Common cuckoo lays eggs in other birds' nests and for these birds, recognizing one's own eggs can be a matter of life or death. In a new study, researchers from Harvard University and the University of Cambridge show that many birds parasitized by the Common Cuckoo have evolved distinctive pattern signatures on their eggs in order to distinguish them from those laid by a cuckoo cheat. The study reveals that these signatures provide a powerful defense against cuckoo trickery, helping host birds to reject cuckoo eggs before they hatch and destroy the host's own brood.
To determine how a bird brain might perceive and recognize complex pattern information, Dr. Mary Caswell Stoddard at Harvard University and Dr. Rebecca Kilner and Dr. Christopher Town at the University of Cambridge developed a novel computer vision tool, NATUREPATTERNMATCH. The tool extracts and compares recognizable features in visual scenes, working in a way that approximates processes known to be important for recognition tasks in vertebrates.
"We harnessed the same computer technology used for diverse pattern recognition tasks, like face recognition and image stitching, to determine what visual features on a bird's eggs might be easily recognized," explained Dr. Stoddard.
The Common Cuckoo and its hosts are locked in different stages of a coevolutionary arms race. If a particular host species - over evolutionary time - develops the ability to reject foreign cuckoo eggs, the cuckoo improves its ability lay eggs that closely match the color and patterning of those laid by its host.
"The ability of Common Cuckoos to mimic the appearance of many of their hosts' eggs has been known for centuries. The astonishing finding here is that hosts can fight back against cuckoo mimicry by evolving highly recognizable patterns on their own eggs, just like a bank might insert watermarks on its currency to deter counterfeiters," said Dr. Stoddard.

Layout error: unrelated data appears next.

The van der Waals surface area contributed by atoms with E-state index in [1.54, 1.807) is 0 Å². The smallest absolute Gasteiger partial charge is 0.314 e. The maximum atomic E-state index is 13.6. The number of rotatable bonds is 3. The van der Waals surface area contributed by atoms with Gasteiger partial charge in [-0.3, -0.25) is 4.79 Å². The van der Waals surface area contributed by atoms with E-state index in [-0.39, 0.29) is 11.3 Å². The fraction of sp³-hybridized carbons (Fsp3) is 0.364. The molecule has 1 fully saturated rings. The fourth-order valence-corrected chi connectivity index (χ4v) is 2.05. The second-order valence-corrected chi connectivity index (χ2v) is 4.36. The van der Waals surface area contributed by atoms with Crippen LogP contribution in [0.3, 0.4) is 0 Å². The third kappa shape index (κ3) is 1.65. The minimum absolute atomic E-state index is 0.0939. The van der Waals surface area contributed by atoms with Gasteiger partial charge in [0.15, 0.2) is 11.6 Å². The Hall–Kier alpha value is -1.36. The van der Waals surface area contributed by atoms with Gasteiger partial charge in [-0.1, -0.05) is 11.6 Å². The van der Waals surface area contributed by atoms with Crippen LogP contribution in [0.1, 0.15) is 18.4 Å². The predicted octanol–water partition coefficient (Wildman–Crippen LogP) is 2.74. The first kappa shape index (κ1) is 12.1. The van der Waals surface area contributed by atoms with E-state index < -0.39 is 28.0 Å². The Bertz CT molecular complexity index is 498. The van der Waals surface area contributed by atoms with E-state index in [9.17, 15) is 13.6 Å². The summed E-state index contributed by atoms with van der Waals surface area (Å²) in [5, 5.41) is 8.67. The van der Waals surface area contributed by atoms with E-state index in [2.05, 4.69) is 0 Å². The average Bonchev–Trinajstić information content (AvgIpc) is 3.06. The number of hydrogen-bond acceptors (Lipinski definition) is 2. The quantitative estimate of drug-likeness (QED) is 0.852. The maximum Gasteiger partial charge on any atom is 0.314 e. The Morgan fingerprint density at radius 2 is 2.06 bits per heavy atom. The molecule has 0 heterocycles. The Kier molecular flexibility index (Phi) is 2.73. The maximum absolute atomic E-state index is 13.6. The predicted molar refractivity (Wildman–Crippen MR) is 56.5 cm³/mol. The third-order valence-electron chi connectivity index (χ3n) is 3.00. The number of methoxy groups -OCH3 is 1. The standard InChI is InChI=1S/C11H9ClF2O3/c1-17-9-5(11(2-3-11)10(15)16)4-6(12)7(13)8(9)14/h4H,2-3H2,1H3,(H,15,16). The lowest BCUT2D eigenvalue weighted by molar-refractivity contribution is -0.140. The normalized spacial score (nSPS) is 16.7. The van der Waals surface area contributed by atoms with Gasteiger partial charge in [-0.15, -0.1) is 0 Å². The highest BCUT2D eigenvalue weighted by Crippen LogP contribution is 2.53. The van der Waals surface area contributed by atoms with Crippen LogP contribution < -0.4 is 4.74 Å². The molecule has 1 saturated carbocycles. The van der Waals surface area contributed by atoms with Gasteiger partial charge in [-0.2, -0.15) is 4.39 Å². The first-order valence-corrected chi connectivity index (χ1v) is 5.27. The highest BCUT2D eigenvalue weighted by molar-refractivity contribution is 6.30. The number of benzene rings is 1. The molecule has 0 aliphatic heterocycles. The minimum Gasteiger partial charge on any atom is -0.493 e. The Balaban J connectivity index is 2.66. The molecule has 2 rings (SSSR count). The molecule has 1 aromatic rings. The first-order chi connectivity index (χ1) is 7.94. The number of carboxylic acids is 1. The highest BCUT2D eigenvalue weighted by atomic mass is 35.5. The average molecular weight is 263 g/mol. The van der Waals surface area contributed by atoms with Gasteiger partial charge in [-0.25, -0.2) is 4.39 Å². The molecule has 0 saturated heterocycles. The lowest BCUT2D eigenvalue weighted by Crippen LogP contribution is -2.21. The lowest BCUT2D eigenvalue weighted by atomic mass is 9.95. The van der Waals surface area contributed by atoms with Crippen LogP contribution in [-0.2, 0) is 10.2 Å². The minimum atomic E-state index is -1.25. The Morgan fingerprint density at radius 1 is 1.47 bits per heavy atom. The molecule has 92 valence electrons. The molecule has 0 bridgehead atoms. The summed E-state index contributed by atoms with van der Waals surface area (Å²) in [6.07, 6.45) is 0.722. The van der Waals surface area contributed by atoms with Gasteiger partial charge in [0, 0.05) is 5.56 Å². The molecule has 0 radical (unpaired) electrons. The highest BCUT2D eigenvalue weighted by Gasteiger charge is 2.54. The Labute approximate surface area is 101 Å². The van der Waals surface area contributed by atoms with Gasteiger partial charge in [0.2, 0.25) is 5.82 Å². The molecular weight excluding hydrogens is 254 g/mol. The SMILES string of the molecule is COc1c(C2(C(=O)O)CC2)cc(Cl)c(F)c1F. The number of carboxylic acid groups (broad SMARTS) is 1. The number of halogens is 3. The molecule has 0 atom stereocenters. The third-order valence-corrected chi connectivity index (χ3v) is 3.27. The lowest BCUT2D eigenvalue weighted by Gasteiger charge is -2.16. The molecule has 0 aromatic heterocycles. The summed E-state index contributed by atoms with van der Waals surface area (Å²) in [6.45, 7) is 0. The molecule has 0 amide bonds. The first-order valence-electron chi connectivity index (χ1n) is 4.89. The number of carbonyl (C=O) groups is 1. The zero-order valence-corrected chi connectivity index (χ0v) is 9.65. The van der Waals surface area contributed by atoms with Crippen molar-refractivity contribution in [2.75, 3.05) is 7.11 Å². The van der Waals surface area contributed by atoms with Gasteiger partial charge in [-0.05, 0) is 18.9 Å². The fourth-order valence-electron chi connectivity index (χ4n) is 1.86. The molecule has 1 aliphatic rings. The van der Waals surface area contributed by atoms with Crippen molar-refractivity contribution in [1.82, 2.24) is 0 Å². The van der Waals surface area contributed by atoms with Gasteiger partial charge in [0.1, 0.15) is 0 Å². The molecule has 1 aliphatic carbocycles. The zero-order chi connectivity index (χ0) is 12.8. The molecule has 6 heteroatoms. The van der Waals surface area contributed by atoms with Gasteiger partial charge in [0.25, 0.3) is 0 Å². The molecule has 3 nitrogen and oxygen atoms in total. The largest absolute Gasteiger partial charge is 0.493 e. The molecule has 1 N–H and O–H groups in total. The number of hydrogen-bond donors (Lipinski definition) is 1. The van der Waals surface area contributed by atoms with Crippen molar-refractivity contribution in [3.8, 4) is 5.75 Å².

Surprisingly, different host species have evolved recognizable egg pattern signatures in a variety of ways. Some hosts have evolved egg patterns that are highly repeatable within a clutch, while other hosts have evolved eggs with patterns that differ dramatically from female to female in a population. Still other hosts produce egg patterns with high visual complexity. All three strategies can be effective, increasing the likelihood that a given host will identify and reject a foreign egg.
The patterns on bird eggs are just one type of visual signature. Identity signatures are common in the animal world, but how they are encoded and recognized is poorly understood. In the future, computational tools like NATUREPATTERNMATCH, which account for important aspects of visual and cognitive processing, will be crucial for understanding the evolution of visual signals in diverse taxa.
The findings of this study are reported June 18 in the journal Nature Communications.